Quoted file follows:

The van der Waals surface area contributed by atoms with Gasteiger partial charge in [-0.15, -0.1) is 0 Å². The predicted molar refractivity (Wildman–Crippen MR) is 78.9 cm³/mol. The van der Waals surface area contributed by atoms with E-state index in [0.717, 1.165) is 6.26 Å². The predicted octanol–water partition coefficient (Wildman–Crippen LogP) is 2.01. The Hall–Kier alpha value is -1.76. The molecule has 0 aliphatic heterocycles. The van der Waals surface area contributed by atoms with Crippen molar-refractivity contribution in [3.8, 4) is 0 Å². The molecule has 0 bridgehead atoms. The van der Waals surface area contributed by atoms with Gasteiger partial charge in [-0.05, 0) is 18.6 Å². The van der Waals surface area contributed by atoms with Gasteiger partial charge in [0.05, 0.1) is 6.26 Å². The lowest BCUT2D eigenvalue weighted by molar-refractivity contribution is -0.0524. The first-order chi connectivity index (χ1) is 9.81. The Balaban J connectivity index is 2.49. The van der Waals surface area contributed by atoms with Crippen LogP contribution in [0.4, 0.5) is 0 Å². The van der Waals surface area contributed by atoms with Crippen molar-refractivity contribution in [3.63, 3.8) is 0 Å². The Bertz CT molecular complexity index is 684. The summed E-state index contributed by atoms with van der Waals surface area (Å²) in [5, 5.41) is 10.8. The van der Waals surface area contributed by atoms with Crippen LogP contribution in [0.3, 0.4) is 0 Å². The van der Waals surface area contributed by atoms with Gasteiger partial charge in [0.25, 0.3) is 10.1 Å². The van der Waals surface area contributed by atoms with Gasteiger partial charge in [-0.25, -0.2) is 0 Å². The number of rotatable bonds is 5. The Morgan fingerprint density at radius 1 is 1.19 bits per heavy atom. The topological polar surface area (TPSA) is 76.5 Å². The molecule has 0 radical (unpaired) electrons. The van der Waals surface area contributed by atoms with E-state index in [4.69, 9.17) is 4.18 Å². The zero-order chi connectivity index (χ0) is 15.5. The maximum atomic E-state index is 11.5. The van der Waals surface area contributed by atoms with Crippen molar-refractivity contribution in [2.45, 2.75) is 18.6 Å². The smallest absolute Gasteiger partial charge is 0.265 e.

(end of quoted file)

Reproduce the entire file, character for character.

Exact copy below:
The van der Waals surface area contributed by atoms with Gasteiger partial charge in [-0.15, -0.1) is 0 Å². The predicted molar refractivity (Wildman–Crippen MR) is 78.9 cm³/mol. The van der Waals surface area contributed by atoms with E-state index in [0.717, 1.165) is 6.26 Å². The predicted octanol–water partition coefficient (Wildman–Crippen LogP) is 2.01. The Hall–Kier alpha value is -1.76. The molecule has 0 aliphatic heterocycles. The van der Waals surface area contributed by atoms with Crippen molar-refractivity contribution in [3.8, 4) is 0 Å². The molecule has 0 bridgehead atoms. The van der Waals surface area contributed by atoms with Gasteiger partial charge in [-0.05, 0) is 18.6 Å². The van der Waals surface area contributed by atoms with Gasteiger partial charge in [0.05, 0.1) is 6.26 Å². The lowest BCUT2D eigenvalue weighted by molar-refractivity contribution is -0.0524. The first-order chi connectivity index (χ1) is 9.81. The Balaban J connectivity index is 2.49. The van der Waals surface area contributed by atoms with Crippen LogP contribution in [0.4, 0.5) is 0 Å². The van der Waals surface area contributed by atoms with Crippen molar-refractivity contribution in [3.63, 3.8) is 0 Å². The Bertz CT molecular complexity index is 684. The summed E-state index contributed by atoms with van der Waals surface area (Å²) in [5, 5.41) is 10.8. The van der Waals surface area contributed by atoms with Crippen LogP contribution in [0.3, 0.4) is 0 Å². The van der Waals surface area contributed by atoms with Gasteiger partial charge in [0.25, 0.3) is 10.1 Å². The van der Waals surface area contributed by atoms with Gasteiger partial charge in [-0.25, -0.2) is 0 Å². The number of rotatable bonds is 5. The Morgan fingerprint density at radius 1 is 1.19 bits per heavy atom. The topological polar surface area (TPSA) is 76.5 Å². The molecule has 0 radical (unpaired) electrons. The van der Waals surface area contributed by atoms with E-state index in [4.69, 9.17) is 4.18 Å². The zero-order chi connectivity index (χ0) is 15.5. The maximum atomic E-state index is 11.5. The van der Waals surface area contributed by atoms with Crippen molar-refractivity contribution in [2.45, 2.75) is 18.6 Å². The smallest absolute Gasteiger partial charge is 0.265 e.